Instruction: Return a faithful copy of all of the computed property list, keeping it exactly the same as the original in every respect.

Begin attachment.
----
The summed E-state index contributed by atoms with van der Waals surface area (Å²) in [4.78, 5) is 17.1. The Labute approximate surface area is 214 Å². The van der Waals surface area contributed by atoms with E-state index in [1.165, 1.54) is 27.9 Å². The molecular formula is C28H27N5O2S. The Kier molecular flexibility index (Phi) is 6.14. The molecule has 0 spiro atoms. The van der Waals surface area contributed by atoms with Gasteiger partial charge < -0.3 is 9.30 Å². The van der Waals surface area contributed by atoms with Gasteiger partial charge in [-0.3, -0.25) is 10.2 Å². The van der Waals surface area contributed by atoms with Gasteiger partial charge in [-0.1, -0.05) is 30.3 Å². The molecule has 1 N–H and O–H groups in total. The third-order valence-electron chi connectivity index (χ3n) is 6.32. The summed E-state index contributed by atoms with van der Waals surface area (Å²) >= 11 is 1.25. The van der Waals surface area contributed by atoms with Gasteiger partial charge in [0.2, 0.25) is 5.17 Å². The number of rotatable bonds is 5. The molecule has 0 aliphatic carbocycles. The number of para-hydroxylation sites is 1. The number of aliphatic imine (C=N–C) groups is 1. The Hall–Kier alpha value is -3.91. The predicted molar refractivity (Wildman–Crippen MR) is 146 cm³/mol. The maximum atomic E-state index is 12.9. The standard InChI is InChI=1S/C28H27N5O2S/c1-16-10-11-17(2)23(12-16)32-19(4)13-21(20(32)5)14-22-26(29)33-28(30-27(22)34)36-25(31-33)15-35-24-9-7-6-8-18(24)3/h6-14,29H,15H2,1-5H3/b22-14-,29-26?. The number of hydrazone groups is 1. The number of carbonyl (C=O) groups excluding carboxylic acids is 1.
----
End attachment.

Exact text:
The summed E-state index contributed by atoms with van der Waals surface area (Å²) in [4.78, 5) is 17.1. The Labute approximate surface area is 214 Å². The van der Waals surface area contributed by atoms with E-state index in [1.165, 1.54) is 27.9 Å². The molecular formula is C28H27N5O2S. The Kier molecular flexibility index (Phi) is 6.14. The molecule has 0 spiro atoms. The van der Waals surface area contributed by atoms with Gasteiger partial charge < -0.3 is 9.30 Å². The van der Waals surface area contributed by atoms with Gasteiger partial charge in [-0.3, -0.25) is 10.2 Å². The van der Waals surface area contributed by atoms with Gasteiger partial charge in [-0.1, -0.05) is 30.3 Å². The molecule has 1 N–H and O–H groups in total. The third-order valence-electron chi connectivity index (χ3n) is 6.32. The summed E-state index contributed by atoms with van der Waals surface area (Å²) >= 11 is 1.25. The van der Waals surface area contributed by atoms with Gasteiger partial charge in [0.2, 0.25) is 5.17 Å². The number of rotatable bonds is 5. The molecule has 0 aliphatic carbocycles. The number of para-hydroxylation sites is 1. The number of aliphatic imine (C=N–C) groups is 1. The Hall–Kier alpha value is -3.91. The predicted molar refractivity (Wildman–Crippen MR) is 146 cm³/mol. The maximum atomic E-state index is 12.9. The standard InChI is InChI=1S/C28H27N5O2S/c1-16-10-11-17(2)23(12-16)32-19(4)13-21(20(32)5)14-22-26(29)33-28(30-27(22)34)36-25(31-33)15-35-24-9-7-6-8-18(24)3/h6-14,29H,15H2,1-5H3/b22-14-,29-26?. The number of hydrazone groups is 1. The number of carbonyl (C=O) groups excluding carboxylic acids is 1.